For the benefit of those who haven’t read or received this particular issue, I reproduce here, what I contributed as the last segment of my short review on Amirthalingam’s political career, under the subtitle ‘Amirthalingam after death’.

“I wish to record a bizarre resurrection of Amirthalingam’s name in the political debate involving Eelam Tamils. The Sinhalese politicians, analysts and journalists living in Colombo who blamed Amirthalingam for everything which went ‘wrong’ in Sri Lanka since 1977, had converted him into a ‘darling’. For them, a dead Amirthalingam seems to be more useful than a living Amirthalingam. The political game of blaming Amirthalingam was initiated by the then President J.R. Jayewardene, though his cabinet minister Cyril Mathew, as a vociferous demagogue, excelled in it. Strangely, Amirthalingam who was castigated as a ‘traitor’ to the Sri Lankan nation while he was living, came to receive honorable mention after 1989, as a worthy leader with whom Sinhalese could talk and do business. I believe that Amirthalingam’s name is being abused by many who wouldn’t yield an iota to the causes for which the TULF leader struggled for decades in his professional career as a politician.

In the internet world, Amirthalingam has become just one statistic as a victim of LTTE assassination (see note below). Nothing more is included or analyzed on what Amirthalingam fought for in the portals of Sri Lankan parliament between 1956 and 1983, with an intermittent break from 1970 to 1976. Even the Tamil scribes and the Intelligence analysts of India who fed on emotionally wounded Amirthalingam for access and information between 1983 and 1989 continue to use his name unabashedly in sanctimonious tones without contributing their muscle to the ideals for which Amirthalingam perspired for four decades. This is a pity.

In brief, Amirthalingam wanted the Tamil speaking people in Sri Lanka to live with equal rights and dignity. This was his sincere platform. That’s why he was transformed into a leader by the Eelam Tamils. Those who short-circuit Amirthalingam’s platform by suggesting half-baked solutions and preaching the ‘worth’ of such half-baked solutions for Eelam Tamils do nothing but disservice to his memory.

I have refrained from commenting on the assassination of Amirthalingam in this article. For those who are interested in my analysis on this sensitive topic, I refer to part 1 and part 22 of my long series entitled, ‘Pirabhakaran Phenomenon’, available at the website of Ilankai Tamil Sangam, USA (http://www.sangam.org).”

Contributions in English to Amirthalingam commemoration book 2002What Mrs. Amirthalingam wrote in 2002?

I provide below the English translation of what Mrs. Amirthalingam contributed about her husband’s ideals:

“Until the last moment, he [Amirthalingam] thought – and he worked against the Sinhalese government. He never forgot that the Sinhalese governments that had deprived our rights, stolen our peoples’ lands, insulted the Tamil mother, her polish and wealth, were the adversaries of Tamils. Even if they had differences and policies differed, Tamils were not his adversaries was his thought….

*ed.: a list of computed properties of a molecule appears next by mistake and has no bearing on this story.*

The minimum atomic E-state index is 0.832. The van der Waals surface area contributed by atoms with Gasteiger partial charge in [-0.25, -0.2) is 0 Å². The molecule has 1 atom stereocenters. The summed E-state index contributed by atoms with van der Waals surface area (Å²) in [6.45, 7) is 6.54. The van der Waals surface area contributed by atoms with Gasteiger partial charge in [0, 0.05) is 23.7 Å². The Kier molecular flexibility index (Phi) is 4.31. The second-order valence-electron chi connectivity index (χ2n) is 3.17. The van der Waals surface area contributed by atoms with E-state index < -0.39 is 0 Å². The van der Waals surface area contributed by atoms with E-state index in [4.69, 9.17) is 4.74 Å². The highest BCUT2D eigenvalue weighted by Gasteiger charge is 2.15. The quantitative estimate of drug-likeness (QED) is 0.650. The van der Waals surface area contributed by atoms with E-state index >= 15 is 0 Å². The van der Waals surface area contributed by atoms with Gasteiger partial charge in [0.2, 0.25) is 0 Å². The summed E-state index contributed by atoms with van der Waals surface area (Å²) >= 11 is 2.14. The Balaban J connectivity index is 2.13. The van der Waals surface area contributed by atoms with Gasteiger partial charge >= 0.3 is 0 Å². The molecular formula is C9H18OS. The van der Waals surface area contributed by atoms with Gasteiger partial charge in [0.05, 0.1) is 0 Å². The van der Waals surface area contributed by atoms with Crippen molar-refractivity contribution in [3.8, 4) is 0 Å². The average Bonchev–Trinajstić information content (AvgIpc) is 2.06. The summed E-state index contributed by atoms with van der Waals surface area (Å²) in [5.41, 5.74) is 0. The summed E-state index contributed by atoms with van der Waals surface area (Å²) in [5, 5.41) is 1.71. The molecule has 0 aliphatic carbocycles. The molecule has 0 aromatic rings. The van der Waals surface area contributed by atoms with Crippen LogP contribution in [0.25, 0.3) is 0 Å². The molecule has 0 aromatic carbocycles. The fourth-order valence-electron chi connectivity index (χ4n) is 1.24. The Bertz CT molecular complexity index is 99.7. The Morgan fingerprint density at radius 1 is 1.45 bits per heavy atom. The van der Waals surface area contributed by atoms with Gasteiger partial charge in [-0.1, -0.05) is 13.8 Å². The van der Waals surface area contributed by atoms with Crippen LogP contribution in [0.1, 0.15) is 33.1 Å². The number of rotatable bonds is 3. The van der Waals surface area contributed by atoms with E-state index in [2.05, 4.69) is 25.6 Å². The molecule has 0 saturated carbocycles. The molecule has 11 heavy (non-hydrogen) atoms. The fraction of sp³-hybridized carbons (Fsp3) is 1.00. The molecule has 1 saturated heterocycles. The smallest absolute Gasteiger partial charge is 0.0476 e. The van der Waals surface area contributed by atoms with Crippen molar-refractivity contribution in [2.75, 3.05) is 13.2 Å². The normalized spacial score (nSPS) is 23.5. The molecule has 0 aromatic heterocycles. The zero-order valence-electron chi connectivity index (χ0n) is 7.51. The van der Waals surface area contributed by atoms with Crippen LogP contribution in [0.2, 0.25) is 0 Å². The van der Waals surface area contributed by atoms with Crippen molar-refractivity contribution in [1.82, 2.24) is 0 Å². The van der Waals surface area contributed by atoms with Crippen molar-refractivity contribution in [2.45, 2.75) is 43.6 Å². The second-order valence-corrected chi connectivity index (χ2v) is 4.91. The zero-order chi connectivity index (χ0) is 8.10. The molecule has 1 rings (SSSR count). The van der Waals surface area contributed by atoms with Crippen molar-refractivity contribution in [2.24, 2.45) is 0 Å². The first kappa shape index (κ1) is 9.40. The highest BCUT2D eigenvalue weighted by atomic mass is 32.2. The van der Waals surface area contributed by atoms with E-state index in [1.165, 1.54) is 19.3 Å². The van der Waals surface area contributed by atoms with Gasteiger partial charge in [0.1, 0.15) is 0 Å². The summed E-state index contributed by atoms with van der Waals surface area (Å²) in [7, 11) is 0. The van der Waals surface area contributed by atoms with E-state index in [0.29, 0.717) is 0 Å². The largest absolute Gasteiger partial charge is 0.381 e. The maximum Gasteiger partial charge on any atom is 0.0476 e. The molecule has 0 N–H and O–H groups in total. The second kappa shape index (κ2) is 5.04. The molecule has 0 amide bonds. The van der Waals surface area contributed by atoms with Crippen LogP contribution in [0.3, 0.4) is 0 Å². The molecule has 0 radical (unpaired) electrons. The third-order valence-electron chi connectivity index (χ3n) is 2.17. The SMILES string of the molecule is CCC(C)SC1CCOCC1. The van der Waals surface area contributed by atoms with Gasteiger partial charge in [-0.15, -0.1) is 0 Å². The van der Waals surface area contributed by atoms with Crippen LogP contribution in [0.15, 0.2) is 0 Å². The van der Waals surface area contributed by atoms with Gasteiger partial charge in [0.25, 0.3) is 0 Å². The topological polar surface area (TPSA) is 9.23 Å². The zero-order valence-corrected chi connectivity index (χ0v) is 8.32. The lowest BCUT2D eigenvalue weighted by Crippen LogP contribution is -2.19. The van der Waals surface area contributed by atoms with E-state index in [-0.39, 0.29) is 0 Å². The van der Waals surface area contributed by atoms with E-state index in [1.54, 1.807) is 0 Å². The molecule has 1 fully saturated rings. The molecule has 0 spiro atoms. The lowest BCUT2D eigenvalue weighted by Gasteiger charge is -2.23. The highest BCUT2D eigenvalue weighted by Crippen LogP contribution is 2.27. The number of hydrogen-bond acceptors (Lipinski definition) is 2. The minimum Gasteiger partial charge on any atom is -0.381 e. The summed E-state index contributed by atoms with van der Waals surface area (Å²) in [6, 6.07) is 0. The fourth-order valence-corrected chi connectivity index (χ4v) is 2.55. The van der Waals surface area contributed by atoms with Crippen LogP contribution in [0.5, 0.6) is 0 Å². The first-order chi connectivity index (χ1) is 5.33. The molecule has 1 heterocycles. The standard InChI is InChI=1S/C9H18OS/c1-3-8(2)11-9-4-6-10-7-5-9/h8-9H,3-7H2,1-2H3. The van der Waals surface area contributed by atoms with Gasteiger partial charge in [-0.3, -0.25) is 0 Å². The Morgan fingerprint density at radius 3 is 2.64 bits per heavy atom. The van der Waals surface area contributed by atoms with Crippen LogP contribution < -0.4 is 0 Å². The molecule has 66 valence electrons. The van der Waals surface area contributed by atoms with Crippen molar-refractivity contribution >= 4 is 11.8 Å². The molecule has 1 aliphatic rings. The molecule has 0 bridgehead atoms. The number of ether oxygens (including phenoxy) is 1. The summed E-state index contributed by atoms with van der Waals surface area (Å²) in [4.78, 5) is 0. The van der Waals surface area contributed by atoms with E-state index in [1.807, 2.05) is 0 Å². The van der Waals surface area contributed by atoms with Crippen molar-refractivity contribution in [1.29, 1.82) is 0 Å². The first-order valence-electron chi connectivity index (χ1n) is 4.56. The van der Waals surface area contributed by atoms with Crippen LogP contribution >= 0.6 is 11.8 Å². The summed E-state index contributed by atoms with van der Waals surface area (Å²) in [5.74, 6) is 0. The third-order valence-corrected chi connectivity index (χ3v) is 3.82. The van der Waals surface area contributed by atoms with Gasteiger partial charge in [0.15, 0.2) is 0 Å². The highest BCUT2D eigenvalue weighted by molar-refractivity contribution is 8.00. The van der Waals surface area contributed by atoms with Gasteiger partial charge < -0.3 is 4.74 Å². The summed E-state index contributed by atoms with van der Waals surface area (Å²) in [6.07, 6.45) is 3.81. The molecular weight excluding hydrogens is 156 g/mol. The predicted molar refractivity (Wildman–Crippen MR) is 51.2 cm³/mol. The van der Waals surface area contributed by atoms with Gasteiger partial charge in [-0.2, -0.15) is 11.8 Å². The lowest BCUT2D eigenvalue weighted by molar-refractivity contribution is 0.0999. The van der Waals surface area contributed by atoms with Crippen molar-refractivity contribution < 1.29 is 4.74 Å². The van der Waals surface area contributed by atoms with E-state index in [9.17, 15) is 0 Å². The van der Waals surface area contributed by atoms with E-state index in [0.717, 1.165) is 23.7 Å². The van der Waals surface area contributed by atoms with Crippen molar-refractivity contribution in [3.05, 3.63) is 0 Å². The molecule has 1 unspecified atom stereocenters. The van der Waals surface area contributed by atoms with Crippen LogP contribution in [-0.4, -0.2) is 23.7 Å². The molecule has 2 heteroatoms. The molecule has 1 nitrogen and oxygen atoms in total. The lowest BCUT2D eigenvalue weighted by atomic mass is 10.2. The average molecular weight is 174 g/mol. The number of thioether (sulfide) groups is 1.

His departure had made me powerless. However the beautiful memories and the lessons he thought guide me in my path.”

Coda

If one compares the thoughts of mine and Mrs. Amirthalingam in 2002, we can deduce a convergence. Now, one may ask, why Mrs. Amirthalingam did you get lost from the lessons thought by your dear husband, within the past eight years?

References

Mangayarkarasy Amirthalingam: Mannin Mainthan Makkal Thondan [Son of Soil, People’s Volunteer] in Varalarrin Manithan [Saga of Late Leader A. Amirthalingam], 75th Birth Anniverary Issue, Amirthalingam Memorial Foundation, Surrey, UK, 2002, pp. 263-268.

Editorial: Listen to Mrs. Amirthalingam. Island, Colombo, Dec.4, 2003.

Hansard (official record of Sri Lankan parliamentary debates): Speech of Minister Cyril Mathew. April 3, 1979, vol.4, no. 13, columns 1670-1675.

Reggie Michael: Independent weekly, Colombo, Sept. 1, 1978.

S. Mahalingasivam (Mali) and Dr. Panch.Ramalingam: Varalarrin Manithan [Saga of Late Leader A. Amirthalingam], 75th Birth Anniverary Issue, Amirthalingam Memorial Foundation, Surrey, UK, 2002, 288 pp. (bilingual compilation in Tamil and English).

V. Navaratnam: The Fall and Rise of the Tamil Nation. Printed in Kaanthalakam, Madras, 1991, p. 268.

Saroj Pathirana: Emotional homecoming after 21 years for Sri Lanka widow. BBC News, September 22, 2010 (www.bbc.co.uk/news/world-south-asia-11317430?)

C. Rajadurai: Why did I resign? Pamphlet. (of a speech made in the parliament on March 23, 1979).

Sachi Sri Kantha: Voter preference on Amirthalingam at the General Elections, 1952-1989. in Varalarrin Manithan [Saga of Late Leader A. Amirthalingam], 75th Birth Anniverary Issue, Amirthalingam Memorial Foundation, Surrey, UK, 2002, pp. 201-206.